Please use this identifier to cite or link to this item:
|Title:||The role of host factors in the population dynamics of selfish transposable elements.|
|Citation:||J THEOR BIOL, 1997, 187 (2), pp. 261-271|
|Abstract:||Previous models of the evolution of selfish transposable genetic elements have failed to include the possibility that transposition may be limited by shortage of a host-encoded factor. The titration of host factors may be important in limiting the rate of transpositional increase in these elements. This will be exacerbated if multiple copies of the host factor protein must bind simultaneously to the target element. In the case of the Drosophila melanogaster P transposable element, which can exist as autonomous and as non-autonomous copies, there is evidence that a host-encoded protein, IRBP, is required for the transposition process. We have produced a specific model of the invasion of a host population by the P element, in which we have incorporated the requirement for the multiple binding of a host factor. We find that, for the P family, in which it is apparently transposition itself that creates selective harm to the host, the effect of selection in the context of host factor limitation is to drive up copy number. This can result in a novel high copy number-low transposition state. We also find that host factor limitation reinforces the tendency for transposable elements that create sterility to be replaced by their deletion derivatives.|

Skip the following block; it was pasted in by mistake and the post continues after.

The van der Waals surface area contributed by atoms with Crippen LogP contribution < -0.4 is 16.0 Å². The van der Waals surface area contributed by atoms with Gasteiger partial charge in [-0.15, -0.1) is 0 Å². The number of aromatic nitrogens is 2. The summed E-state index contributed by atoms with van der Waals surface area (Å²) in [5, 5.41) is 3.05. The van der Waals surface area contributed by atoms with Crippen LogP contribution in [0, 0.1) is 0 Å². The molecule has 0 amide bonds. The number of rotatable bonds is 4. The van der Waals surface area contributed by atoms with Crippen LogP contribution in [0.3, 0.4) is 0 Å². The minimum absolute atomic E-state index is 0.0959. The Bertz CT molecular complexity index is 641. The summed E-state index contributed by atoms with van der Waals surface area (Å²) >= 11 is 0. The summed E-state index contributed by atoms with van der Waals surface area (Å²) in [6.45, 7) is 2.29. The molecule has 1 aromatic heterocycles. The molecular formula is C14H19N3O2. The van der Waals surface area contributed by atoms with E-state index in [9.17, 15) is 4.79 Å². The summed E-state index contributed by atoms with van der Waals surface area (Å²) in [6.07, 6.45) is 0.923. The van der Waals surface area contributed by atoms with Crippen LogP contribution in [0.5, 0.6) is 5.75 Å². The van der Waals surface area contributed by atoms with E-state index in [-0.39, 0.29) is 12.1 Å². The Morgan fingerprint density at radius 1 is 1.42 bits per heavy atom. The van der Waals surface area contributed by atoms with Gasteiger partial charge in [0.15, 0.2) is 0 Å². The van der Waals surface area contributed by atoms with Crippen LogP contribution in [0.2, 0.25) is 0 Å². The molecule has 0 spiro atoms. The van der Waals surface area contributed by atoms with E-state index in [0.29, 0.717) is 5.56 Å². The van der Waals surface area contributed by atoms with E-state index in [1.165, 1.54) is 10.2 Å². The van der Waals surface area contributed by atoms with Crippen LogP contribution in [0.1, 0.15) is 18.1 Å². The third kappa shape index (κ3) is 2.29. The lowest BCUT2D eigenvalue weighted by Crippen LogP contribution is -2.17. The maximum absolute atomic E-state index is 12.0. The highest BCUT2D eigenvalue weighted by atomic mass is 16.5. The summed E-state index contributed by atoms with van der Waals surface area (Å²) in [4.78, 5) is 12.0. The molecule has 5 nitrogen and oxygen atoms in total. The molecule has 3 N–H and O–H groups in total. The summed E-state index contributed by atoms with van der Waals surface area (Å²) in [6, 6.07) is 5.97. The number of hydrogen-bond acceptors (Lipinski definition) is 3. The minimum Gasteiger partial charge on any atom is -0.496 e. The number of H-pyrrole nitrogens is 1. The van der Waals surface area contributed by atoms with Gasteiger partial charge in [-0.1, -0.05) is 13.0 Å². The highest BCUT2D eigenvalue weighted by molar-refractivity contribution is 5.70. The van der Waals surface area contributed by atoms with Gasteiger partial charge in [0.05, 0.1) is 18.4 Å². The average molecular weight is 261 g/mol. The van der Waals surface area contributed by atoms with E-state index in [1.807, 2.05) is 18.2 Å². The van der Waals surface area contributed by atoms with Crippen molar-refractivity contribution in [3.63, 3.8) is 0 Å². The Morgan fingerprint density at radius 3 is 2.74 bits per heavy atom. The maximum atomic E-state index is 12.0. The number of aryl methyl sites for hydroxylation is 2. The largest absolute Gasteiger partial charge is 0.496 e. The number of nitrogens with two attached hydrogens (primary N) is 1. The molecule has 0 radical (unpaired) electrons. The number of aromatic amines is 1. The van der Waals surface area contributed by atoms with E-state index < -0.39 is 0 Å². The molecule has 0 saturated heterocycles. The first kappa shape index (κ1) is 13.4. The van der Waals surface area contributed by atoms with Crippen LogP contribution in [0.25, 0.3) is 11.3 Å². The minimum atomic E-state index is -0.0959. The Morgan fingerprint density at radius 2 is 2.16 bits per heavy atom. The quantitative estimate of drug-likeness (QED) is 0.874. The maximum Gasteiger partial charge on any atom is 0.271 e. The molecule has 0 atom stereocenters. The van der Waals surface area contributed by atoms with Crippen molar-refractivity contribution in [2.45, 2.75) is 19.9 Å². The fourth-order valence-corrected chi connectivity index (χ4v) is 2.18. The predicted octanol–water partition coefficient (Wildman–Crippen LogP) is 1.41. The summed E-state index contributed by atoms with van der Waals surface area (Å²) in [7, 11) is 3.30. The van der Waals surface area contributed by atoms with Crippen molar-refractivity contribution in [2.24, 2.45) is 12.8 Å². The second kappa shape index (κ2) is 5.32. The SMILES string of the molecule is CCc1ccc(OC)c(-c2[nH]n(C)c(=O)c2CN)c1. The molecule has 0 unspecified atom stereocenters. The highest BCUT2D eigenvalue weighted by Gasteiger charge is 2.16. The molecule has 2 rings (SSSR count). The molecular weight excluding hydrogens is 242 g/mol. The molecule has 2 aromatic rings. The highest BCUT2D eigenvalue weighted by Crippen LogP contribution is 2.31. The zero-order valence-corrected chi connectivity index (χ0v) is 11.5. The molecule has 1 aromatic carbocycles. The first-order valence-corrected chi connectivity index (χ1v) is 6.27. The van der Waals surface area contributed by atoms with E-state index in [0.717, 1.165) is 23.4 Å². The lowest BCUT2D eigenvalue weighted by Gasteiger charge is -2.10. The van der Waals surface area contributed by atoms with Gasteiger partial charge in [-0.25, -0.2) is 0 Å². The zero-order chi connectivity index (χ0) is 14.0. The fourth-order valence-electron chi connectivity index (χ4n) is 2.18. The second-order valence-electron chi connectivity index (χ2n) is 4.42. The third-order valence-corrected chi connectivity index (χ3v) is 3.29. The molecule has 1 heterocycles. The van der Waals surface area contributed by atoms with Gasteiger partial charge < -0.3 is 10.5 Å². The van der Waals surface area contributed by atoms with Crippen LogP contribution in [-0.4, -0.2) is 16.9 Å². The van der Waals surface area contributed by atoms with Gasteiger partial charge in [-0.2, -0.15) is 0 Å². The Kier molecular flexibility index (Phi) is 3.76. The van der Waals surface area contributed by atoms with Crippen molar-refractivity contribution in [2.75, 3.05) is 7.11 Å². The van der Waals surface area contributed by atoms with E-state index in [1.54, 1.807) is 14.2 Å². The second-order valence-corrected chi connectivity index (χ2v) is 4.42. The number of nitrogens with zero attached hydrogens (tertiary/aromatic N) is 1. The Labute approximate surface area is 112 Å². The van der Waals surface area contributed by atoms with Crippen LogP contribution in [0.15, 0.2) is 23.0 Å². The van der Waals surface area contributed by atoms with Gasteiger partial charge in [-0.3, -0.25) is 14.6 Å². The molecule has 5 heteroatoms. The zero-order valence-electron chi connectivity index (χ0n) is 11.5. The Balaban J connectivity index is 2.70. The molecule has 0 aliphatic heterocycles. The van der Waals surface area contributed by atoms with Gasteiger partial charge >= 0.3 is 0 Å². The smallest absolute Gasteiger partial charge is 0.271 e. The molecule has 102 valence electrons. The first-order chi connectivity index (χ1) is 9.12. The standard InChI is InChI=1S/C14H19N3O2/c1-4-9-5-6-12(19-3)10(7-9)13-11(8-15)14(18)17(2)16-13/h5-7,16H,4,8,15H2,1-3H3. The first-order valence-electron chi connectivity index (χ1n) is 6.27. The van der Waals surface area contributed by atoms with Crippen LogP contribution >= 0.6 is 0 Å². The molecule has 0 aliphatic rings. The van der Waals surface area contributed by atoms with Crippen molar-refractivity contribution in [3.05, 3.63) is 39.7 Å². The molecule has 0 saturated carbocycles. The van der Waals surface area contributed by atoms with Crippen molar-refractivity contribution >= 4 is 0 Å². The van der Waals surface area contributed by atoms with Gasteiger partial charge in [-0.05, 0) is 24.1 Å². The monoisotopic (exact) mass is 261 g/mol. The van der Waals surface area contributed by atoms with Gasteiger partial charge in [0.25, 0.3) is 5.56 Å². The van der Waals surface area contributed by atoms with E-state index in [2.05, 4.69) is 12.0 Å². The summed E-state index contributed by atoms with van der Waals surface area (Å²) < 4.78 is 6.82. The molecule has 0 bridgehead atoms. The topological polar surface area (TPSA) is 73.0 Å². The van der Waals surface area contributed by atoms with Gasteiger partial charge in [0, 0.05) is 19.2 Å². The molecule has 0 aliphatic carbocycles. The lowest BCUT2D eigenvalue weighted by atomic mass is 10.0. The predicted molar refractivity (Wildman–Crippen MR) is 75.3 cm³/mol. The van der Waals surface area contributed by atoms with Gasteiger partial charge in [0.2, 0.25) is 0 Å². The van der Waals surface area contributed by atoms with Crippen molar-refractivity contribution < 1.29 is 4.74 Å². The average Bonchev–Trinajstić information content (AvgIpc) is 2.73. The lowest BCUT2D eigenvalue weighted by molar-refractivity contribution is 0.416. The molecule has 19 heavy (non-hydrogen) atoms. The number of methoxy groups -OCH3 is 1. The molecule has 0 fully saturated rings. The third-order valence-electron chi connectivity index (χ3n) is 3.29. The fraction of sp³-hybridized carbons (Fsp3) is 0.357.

|Appears in Collections:||Published Articles, Dept. of Genetics|
Files in This Item:
There are no files associated with this item.
Items in LRA are protected by copyright, with all rights reserved, unless otherwise indicated.